Can the lines of investigation followed by Nisman be explained by a reported alignment with the US Republicans?

Yes, an alignment with the US Republican right-wing, but also to profits. I don’t know if he was involved in a money-laundering scheme, but he was responsible for embezzlement. I don’t care about his private life, but it seems he used the money for anything other than investigating the AMIA attack.

Federal Judge Ariel Lijo ordered the defendants to face oral trial between 2011 and 2012. Why did the trial take so long to get started?

Thirteen judges excused themselves from taking part in the proceeding. There are no judges to try other judges or prosecutors. That is how the judicial family works.

What do you think of the new prosecutors who are now in charge of UFI AMIA?

At first we did not want a body of prosecutors (to be in charge of the investigation), but we think they’re willing to investigate. We’ve had bad experiences with prosecutors and judges. For instance, (federal Judge Rodolfo) Canicoba Corral delegated the probe on Nisman, but delegating and getting rid of something are two entirely different things.

Could the 2013 Memorandum of Understanding (MOU) with Iran have helped with the AMIA investigation?

The goal was to question the suspects and to see if the evidence available is useful.

The government has said the judiciary was opposed to the MOU because it got rid of the SIDE’s main line of investigation. Do you agree?

Of course. Their main line was to blame someone who could not be tried in court. That’s why it’s necessary to determine whether the evidence is valid.

How would Memoria Activa cope with the rest of the plaintiff?

With the rest of the relatives, there won’t be any problems. The AMIA and DAIA plaintiffs have demonstrated their lack of commitment by not showing up to any hearing.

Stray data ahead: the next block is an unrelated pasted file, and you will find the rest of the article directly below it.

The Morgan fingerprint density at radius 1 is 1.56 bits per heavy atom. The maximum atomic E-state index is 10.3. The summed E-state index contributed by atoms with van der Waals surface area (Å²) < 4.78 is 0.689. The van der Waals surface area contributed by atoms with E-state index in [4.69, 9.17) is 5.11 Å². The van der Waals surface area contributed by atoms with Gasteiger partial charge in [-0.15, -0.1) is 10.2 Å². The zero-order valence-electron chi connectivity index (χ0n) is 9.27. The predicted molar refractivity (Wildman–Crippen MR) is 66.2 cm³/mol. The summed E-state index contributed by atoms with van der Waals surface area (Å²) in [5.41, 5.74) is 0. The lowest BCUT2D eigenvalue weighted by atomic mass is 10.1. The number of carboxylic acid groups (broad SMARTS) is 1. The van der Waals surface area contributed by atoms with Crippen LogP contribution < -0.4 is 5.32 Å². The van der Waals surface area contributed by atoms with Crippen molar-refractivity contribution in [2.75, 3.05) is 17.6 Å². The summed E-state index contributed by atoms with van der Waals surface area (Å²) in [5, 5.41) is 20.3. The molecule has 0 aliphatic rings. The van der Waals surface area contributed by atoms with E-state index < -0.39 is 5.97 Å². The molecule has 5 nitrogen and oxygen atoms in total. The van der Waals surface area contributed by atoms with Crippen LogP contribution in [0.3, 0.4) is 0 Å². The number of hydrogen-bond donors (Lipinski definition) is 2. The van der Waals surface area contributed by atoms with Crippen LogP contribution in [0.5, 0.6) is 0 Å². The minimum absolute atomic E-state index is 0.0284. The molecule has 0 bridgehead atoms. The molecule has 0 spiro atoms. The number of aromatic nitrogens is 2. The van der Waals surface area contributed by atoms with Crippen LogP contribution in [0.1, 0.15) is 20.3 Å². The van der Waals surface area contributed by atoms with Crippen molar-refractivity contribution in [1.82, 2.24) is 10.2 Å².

So they did not play the same active role as they did in opposing the MOU?

They did — but as defenders of the defendants, Beraja, Galeano and the two prosecutors. It is a brotherhood. If one falls, the rest also do. Look at how Galeano is using the media to be exonerated. He is lying.


He said that he only turned on his camera to record (a payment to Telleldín reportedly to incriminate the BA provincial police officers). He is apparently the only person in the world who records himself committing a crime. It’s also a lie that he paid Telleldín to tell the truth. Telleldín was bribed to lie.

What was your reaction when in the official ceremony outside the AMIA on July 18 it was said that the bullet that killed Nisman also killed the investigation?

That is an insult. The investigation was already dead when Nisman was alive. To say otherwise is scandalous.

Do you agree with the creation of an independent commission to investigate the AMIA case that is being pushed by APEMIA, another group critical of the Jewish leadership?

No. Creating more commissions is creating more worthless tools. Many people have been a burden for the AMIA case over the past 20 years. We have to demand a proper judicial investigation.

The MOU also ordered the creation of a truth commission.

But not here.

Why did you meet with the Supreme Court justices earlier this year?

We requested they hold a trial as soon as possible. We also requested that (Chief Justice Ricardo) Lorenzetti make a public statement. He did all that we requested. I think his role was important to launch the trial.

Previous page  Next Page

Read about our specially designed tours Click here to know who we are Customers Testimonials  Site map  
News and Media  Prices Directory of Synagogues  
More info? Click here to send us an email

Terms and Conditions

Related links Other services 


Visite nuestro sitio/Visit our home page:

Jewish Tours Argentina